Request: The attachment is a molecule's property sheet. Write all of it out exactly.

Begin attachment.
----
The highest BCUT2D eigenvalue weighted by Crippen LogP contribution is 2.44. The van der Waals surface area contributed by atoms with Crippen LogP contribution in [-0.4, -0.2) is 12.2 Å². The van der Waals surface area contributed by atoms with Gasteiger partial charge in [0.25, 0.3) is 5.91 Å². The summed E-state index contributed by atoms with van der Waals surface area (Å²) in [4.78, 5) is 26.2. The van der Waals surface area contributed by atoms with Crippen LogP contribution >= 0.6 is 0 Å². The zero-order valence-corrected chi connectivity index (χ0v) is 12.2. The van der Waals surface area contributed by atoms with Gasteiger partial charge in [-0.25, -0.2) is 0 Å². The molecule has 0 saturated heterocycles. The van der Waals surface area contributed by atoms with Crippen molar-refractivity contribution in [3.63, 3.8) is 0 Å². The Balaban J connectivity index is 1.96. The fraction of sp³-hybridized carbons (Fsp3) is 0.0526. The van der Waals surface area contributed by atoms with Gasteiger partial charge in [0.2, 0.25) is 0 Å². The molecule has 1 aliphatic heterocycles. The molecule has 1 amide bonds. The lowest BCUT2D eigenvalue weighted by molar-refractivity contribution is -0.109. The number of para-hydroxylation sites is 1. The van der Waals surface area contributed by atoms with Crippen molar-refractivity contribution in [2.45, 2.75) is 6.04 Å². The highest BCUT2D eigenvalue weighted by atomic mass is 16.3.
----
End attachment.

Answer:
The highest BCUT2D eigenvalue weighted by Crippen LogP contribution is 2.44. The van der Waals surface area contributed by atoms with Crippen LogP contribution in [-0.4, -0.2) is 12.2 Å². The van der Waals surface area contributed by atoms with Gasteiger partial charge in [0.25, 0.3) is 5.91 Å². The summed E-state index contributed by atoms with van der Waals surface area (Å²) in [4.78, 5) is 26.2. The van der Waals surface area contributed by atoms with Crippen LogP contribution >= 0.6 is 0 Å². The zero-order valence-corrected chi connectivity index (χ0v) is 12.2. The van der Waals surface area contributed by atoms with Gasteiger partial charge in [-0.25, -0.2) is 0 Å². The molecule has 0 saturated heterocycles. The van der Waals surface area contributed by atoms with Crippen molar-refractivity contribution in [3.63, 3.8) is 0 Å². The Balaban J connectivity index is 1.96. The fraction of sp³-hybridized carbons (Fsp3) is 0.0526. The van der Waals surface area contributed by atoms with Gasteiger partial charge in [0.2, 0.25) is 0 Å². The molecule has 1 aliphatic heterocycles. The molecule has 1 amide bonds. The lowest BCUT2D eigenvalue weighted by molar-refractivity contribution is -0.109. The number of para-hydroxylation sites is 1. The van der Waals surface area contributed by atoms with Crippen molar-refractivity contribution in [2.45, 2.75) is 6.04 Å². The highest BCUT2D eigenvalue weighted by atomic mass is 16.3.